Local fire department requests increase in pay

JACKSON, Tenn. — A local county fire department is requesting pay equal to their city counterpart.

According to Madison County District 3 Commissioner Joey Hale, during Friday’s budget committee meeting, Madison County Chief Eric Turner requested a 30% increase in full-time personnel and a 30% increase in their pay.

Turner said that this pay increase would make them competitive with the Jackson Fire Department and other surrounding departments in West Tennessee.

“We’ve been equal for several years, and as they’ve went up this last process they went through, they went up and they needed to. And now we just need to come up also to be competitive with them and other departments around West Tennessee as well,” Turner said.

Turner is concerned that his firefighters making less money than Jackson Fire Department firefighters could lead to issues with recruitment and employee retention.

“I mean we’ve got great employees, and we don’t want to lose those great employees. So it has not been an issue as of yet, but the salaries have been equal. So, you know, it worries me and concerns me with our neighboring departments going up and us not coming up,” Turner said.

Hale said the pay issue is quote, “something that they’re looking at as far as the totality of the circumstance.”

“We’re still working out benefit costs as well as the number of full-time firefighters needed to perform the service to the county. So it’s all just being considered,” Hale said.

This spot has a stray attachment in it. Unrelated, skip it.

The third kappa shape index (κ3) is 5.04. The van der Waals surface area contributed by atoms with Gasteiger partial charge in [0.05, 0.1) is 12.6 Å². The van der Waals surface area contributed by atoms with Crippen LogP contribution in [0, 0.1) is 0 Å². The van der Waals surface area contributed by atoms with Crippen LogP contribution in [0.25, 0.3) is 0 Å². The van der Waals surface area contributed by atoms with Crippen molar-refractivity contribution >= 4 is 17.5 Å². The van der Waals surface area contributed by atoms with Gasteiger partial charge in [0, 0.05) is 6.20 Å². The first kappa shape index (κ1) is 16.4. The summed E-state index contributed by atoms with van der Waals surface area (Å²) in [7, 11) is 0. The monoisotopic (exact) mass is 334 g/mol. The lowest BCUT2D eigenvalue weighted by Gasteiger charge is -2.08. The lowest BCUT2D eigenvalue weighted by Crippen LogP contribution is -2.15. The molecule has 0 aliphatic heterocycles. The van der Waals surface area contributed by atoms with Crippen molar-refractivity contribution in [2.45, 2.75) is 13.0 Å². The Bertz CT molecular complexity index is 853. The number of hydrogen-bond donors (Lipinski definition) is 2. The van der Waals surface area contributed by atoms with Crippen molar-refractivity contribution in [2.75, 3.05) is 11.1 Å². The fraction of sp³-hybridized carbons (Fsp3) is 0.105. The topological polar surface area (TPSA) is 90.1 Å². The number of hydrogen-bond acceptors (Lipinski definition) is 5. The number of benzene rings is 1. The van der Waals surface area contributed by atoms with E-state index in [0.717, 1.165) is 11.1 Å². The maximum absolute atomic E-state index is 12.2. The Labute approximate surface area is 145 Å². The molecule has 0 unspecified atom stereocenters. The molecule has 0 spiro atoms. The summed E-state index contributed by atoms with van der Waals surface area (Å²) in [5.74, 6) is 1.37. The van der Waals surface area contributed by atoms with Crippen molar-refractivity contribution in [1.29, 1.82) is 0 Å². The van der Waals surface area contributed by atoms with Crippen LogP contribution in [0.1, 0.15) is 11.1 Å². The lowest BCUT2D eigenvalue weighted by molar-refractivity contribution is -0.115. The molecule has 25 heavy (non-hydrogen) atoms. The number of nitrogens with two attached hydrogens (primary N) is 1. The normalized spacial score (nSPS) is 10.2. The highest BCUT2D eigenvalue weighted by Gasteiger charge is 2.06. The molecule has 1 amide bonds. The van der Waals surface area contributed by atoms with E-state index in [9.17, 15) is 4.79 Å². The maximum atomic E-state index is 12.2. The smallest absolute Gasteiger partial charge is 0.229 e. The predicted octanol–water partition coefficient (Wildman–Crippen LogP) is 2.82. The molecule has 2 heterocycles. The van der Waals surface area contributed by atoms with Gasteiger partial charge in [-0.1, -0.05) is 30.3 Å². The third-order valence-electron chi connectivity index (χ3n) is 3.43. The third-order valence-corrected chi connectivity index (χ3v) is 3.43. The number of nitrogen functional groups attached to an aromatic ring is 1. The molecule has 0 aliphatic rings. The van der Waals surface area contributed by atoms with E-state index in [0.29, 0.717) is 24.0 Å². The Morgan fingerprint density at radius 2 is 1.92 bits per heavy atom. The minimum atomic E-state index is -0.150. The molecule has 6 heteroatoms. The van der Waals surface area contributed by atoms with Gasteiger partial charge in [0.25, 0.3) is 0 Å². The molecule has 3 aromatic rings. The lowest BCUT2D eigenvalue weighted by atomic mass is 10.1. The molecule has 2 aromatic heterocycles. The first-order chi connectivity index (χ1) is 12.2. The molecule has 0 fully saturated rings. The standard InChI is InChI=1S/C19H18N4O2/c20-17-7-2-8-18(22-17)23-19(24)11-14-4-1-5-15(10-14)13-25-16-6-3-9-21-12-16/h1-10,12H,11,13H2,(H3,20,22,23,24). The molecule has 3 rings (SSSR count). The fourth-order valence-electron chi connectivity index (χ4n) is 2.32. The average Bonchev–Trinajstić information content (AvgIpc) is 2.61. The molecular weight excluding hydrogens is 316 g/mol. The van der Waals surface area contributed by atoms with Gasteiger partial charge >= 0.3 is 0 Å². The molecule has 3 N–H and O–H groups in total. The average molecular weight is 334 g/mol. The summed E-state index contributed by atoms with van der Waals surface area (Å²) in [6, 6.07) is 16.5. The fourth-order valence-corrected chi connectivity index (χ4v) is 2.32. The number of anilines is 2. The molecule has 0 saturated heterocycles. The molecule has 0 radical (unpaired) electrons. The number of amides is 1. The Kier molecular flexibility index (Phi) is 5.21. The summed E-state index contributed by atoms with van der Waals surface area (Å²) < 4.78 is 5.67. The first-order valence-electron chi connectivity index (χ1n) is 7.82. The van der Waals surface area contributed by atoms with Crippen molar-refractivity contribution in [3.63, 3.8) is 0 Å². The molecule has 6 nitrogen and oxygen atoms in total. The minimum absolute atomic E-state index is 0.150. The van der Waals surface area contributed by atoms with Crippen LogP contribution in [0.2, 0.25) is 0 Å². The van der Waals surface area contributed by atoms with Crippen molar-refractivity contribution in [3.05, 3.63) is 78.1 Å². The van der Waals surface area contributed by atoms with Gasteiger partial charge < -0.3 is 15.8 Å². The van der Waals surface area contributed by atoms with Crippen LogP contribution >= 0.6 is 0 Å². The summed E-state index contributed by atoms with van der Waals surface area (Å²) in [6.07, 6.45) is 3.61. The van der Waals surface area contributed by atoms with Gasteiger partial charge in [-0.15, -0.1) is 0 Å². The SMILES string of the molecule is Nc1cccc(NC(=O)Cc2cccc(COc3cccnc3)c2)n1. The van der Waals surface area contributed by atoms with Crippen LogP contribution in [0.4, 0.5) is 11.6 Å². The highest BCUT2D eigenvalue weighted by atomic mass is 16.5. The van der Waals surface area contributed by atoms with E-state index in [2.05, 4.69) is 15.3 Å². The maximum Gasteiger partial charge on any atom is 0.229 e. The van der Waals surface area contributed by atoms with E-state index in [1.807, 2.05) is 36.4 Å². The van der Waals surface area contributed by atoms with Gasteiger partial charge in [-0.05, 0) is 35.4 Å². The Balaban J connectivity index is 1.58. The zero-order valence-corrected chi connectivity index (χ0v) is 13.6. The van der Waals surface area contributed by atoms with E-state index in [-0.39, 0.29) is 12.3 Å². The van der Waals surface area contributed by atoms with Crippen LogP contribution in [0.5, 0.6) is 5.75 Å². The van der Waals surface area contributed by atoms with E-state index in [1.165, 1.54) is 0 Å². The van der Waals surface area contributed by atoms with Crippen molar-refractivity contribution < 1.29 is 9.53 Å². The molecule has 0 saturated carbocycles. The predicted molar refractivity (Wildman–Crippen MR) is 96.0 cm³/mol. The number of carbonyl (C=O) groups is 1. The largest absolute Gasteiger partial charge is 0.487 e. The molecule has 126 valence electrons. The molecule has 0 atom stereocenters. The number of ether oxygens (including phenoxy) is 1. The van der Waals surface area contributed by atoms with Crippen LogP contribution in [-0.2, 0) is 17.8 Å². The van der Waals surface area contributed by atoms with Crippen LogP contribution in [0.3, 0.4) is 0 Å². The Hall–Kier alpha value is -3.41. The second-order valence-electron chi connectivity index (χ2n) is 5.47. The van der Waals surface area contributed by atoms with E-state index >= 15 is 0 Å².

Hale said that it is difficult to balance a budget, and the commission is working very hard to work within the taxpayer funding that exists.

“I think that’s the first step is to make sure that we find any areas that we maybe can consolidate some spending as well as making sure we take care of the people that are working in Madison County best we can within the budget we have today,” said Hale.

Hale went on to say that their main focus is gathering information to learn why there is a decrease in volunteer firefighters and an increase in requests for full-time firefighters.

“And so that’s part of the picture, as well as their salaries and benefits, as well as understanding their callouts and work stresses and making sure they have the equipment that they need. You know, there’s a capital request right now for close to three million in equipment and fire engines and those things. So it’s not just the salaries that we have to consider, we have the total picture to understand and we don’t have all those details quite yet,” said Hale.

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